Hospitality is more than a spiritual gift - Word&Way

Hospitality is more than a spiritual gift

Hospitality is often identified as a spiritual gift with the emphasis on receiving or having the gift. But as much as any other gift, the biblical reference emphasizes that a person receives it from God to winsomely bless others.

Bill WebbBill WebbIn the Bible, hospitality is a universal command, a divine expectation. It is rooted in attitude, and it reflects something of Christ in its joyful application.

Too often, references to hospitality as a spiritual gift are expressed in the negative, i.e., “I wish I had the gift of hospitality, but I don’t.” Or, “I don’t have a nice enough house.” Or, “I simply can’t afford to offer hospitality.”

To choose not to show hospitality — for whatever reason — is to be inhospitable. And there is no such thing as the spiritual gift of “inhospitality.”

The hospitality stereotype envisions a person hosting guests and serving a scrumptious meal to them whether they be family, friends, dignitaries or strangers. Or at least offering up a slice of fresh-baked pie and a cup of piping hot coffee or a refreshing cool drink. Or offering a clean, comfortable bed to an overnight visitor.

Obviously, some hosts and hostesses can do such things with panache — or flamboyantly. Who would not want to experience such hospitality?!

However, at its heart, hospitality is not an extension of wealth; it is the extension of self, regardless of means.

Many a church mission team member has extended ministry to a person in need — sometimes desperate need — only to be offered in return a drink or a light snack, fully aware that it is coming from a person who may be offering such refreshments sacrificially.

To exercise hospitality is to extend loving care and acceptance to another. To some, this exercise is almost automatic. Over time it becomes the natural response of some people.

To others, frankly, the thought of extending kindness in such a way simply does not register. In such a setting, a person moves on her way perhaps wondering whether she was even welcome in the first place.

The absence of the “h” word — hospitality — communicates just as strongly or even more strongly — than its presence. Both of these polar-opposite experiences leave a lasting effect.

Likely most people have experienced both hospitality and inhospitality. We remember the caring, even loving experience and anticipate returning to experience it again. We also remember being treated less than kindly.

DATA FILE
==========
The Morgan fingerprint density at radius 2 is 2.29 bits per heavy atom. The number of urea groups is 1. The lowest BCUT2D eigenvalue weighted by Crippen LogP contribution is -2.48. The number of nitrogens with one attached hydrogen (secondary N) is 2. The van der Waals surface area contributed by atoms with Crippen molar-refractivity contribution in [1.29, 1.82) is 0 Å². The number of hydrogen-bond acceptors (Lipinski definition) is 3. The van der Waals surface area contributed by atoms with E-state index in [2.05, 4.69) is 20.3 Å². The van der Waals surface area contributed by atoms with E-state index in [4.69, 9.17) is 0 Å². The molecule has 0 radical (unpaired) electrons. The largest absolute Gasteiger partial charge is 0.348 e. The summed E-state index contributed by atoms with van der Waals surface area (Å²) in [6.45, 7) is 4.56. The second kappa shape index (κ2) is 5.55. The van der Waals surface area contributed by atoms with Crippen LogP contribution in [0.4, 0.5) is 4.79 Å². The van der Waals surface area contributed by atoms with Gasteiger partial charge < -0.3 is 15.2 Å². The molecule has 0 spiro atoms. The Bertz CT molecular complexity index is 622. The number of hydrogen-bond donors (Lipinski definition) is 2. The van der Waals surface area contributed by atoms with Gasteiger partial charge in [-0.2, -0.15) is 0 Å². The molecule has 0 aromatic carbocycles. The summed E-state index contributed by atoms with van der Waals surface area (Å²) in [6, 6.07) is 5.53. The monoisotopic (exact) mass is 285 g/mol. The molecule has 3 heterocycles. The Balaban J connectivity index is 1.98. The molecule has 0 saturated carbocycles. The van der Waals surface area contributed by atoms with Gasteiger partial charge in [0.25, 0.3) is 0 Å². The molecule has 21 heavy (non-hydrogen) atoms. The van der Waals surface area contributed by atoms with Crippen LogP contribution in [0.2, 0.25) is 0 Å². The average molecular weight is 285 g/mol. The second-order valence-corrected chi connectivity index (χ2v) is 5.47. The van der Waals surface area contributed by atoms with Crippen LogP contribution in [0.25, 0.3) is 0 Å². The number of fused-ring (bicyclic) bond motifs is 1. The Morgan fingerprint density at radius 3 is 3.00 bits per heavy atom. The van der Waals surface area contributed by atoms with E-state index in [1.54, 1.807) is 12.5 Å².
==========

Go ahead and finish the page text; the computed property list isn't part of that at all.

In the Bible, both the Old and New Testaments commend hospitality, especially to strangers. That notion likely sounds a bit foreign to modern Americans. We’ve grown wary and even fearful of most “foreigners” and other strangers. Many of us have been raised to avoid people we do not already know.

We can love and show care for relatives — at least most of them — and friends, but we would rather run background checks on strangers before even slightly extending ourselves to them.

To be sure, most of us are not nomadic like Holy Land types in Jesus’ day (and many today). For many travelers back then, the next tent or other home was considered an outpost for rest and nourishment. Hospitality was expected and rarely denied.

Traditionally, the inhabitants of these homes anticipated guests and gladly offered a night’s rest and food to satisfy a tired and hungry traveler. Travelers benefited from hospitality, and hosts enjoyed conversing with their traveling guests, learning more about them and perhaps combating loneliness in isolated places. This is still a characteristic of people in that part of the world.

Sensitive international travelers today realize that risking illness by accepting a cup of local water is hardly the worst thing that can happen in an encounter. Many agree that turning down sincere hospitality can be far more hurtful to the generous host and damaging to the relationship.

I recall visiting a Christian couple in a picturesque forested area of Ecuador. They were people of limited means. The hostess worked hard to prepare a meal for us, and the menu included at least a couple of items that were strange to some of us. Nevertheless, we ate heartily and, as it turned out, enjoyed the meal.

The hostess commented after we had eaten that — unlike some previous guests of our nationality — we did not shy away from the meal or particular foods. On the contrary, we even took “seconds” when offered. She was pleased that her food was enjoyed and her hard work was appreciated. Her hungry guests had honored her effort.

To state the obvious, hospitality should always be extended and, when offered, should always be received with gratitude.

Bill Webb is editor of Word & Way.